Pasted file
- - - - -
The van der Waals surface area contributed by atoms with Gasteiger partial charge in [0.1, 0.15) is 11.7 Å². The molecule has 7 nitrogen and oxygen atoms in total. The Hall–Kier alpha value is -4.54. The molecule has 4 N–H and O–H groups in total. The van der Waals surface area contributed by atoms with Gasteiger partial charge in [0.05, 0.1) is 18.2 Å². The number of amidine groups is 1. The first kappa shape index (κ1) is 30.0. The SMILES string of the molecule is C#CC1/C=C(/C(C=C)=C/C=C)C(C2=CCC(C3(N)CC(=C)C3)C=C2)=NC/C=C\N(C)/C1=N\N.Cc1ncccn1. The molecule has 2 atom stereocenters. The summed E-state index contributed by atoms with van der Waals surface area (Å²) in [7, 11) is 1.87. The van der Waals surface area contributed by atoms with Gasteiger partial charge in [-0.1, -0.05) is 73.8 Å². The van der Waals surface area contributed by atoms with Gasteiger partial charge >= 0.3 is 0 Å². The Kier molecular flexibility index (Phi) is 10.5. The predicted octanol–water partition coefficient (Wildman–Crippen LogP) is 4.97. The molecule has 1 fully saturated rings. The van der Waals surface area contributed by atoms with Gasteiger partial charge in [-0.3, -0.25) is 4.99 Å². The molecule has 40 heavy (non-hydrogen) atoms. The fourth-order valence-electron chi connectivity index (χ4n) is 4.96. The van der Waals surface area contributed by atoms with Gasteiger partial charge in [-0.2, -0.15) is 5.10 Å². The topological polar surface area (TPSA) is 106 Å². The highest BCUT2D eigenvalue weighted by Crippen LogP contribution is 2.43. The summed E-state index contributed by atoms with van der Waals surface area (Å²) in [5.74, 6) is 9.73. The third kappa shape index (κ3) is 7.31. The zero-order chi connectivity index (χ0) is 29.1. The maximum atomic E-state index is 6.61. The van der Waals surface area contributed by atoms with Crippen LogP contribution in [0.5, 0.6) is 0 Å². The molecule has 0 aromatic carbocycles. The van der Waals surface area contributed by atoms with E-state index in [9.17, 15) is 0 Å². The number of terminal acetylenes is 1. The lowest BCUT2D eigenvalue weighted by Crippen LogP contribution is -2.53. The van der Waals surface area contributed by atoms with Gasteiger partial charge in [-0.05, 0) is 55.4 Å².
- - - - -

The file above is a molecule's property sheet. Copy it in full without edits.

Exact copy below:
The van der Waals surface area contributed by atoms with Gasteiger partial charge in [0.1, 0.15) is 11.7 Å². The molecule has 7 nitrogen and oxygen atoms in total. The Hall–Kier alpha value is -4.54. The molecule has 4 N–H and O–H groups in total. The van der Waals surface area contributed by atoms with Gasteiger partial charge in [0.05, 0.1) is 18.2 Å². The number of amidine groups is 1. The first kappa shape index (κ1) is 30.0. The SMILES string of the molecule is C#CC1/C=C(/C(C=C)=C/C=C)C(C2=CCC(C3(N)CC(=C)C3)C=C2)=NC/C=C\N(C)/C1=N\N.Cc1ncccn1. The molecule has 2 atom stereocenters. The summed E-state index contributed by atoms with van der Waals surface area (Å²) in [7, 11) is 1.87. The van der Waals surface area contributed by atoms with Gasteiger partial charge in [-0.1, -0.05) is 73.8 Å². The van der Waals surface area contributed by atoms with Gasteiger partial charge >= 0.3 is 0 Å². The Kier molecular flexibility index (Phi) is 10.5. The predicted octanol–water partition coefficient (Wildman–Crippen LogP) is 4.97. The molecule has 1 fully saturated rings. The van der Waals surface area contributed by atoms with Gasteiger partial charge in [-0.3, -0.25) is 4.99 Å². The molecule has 40 heavy (non-hydrogen) atoms. The fourth-order valence-electron chi connectivity index (χ4n) is 4.96. The van der Waals surface area contributed by atoms with Gasteiger partial charge in [-0.2, -0.15) is 5.10 Å². The topological polar surface area (TPSA) is 106 Å². The highest BCUT2D eigenvalue weighted by Crippen LogP contribution is 2.43. The summed E-state index contributed by atoms with van der Waals surface area (Å²) in [5.74, 6) is 9.73. The third kappa shape index (κ3) is 7.31. The zero-order chi connectivity index (χ0) is 29.1. The maximum atomic E-state index is 6.61. The van der Waals surface area contributed by atoms with Crippen LogP contribution in [0.5, 0.6) is 0 Å². The molecule has 0 aromatic carbocycles. The van der Waals surface area contributed by atoms with E-state index in [9.17, 15) is 0 Å². The number of terminal acetylenes is 1. The lowest BCUT2D eigenvalue weighted by Crippen LogP contribution is -2.53. The van der Waals surface area contributed by atoms with Gasteiger partial charge in [-0.05, 0) is 55.4 Å².